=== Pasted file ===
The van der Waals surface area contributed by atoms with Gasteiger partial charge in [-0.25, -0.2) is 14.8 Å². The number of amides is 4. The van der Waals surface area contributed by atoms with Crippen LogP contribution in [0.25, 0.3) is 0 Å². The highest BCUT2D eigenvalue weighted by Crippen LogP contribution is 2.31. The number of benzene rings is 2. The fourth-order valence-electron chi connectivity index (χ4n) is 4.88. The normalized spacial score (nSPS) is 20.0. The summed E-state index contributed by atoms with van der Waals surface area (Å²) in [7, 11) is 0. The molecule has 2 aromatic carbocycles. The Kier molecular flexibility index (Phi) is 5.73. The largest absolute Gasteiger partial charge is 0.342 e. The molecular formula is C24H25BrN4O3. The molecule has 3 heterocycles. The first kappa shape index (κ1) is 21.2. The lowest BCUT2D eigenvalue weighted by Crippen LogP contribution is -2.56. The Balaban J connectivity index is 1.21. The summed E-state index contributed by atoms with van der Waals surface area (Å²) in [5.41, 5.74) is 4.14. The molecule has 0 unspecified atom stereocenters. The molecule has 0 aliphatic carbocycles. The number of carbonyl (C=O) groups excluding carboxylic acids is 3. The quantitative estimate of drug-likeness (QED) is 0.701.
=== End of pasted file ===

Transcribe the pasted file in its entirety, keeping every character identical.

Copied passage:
The van der Waals surface area contributed by atoms with Gasteiger partial charge in [-0.25, -0.2) is 14.8 Å². The number of amides is 4. The van der Waals surface area contributed by atoms with Crippen LogP contribution in [0.25, 0.3) is 0 Å². The highest BCUT2D eigenvalue weighted by Crippen LogP contribution is 2.31. The number of benzene rings is 2. The fourth-order valence-electron chi connectivity index (χ4n) is 4.88. The normalized spacial score (nSPS) is 20.0. The summed E-state index contributed by atoms with van der Waals surface area (Å²) in [7, 11) is 0. The molecule has 2 aromatic carbocycles. The Kier molecular flexibility index (Phi) is 5.73. The largest absolute Gasteiger partial charge is 0.342 e. The molecular formula is C24H25BrN4O3. The molecule has 3 heterocycles. The first kappa shape index (κ1) is 21.2. The lowest BCUT2D eigenvalue weighted by Crippen LogP contribution is -2.56. The Balaban J connectivity index is 1.21. The summed E-state index contributed by atoms with van der Waals surface area (Å²) in [5.41, 5.74) is 4.14. The molecule has 0 unspecified atom stereocenters. The molecule has 0 aliphatic carbocycles. The number of carbonyl (C=O) groups excluding carboxylic acids is 3. The quantitative estimate of drug-likeness (QED) is 0.701.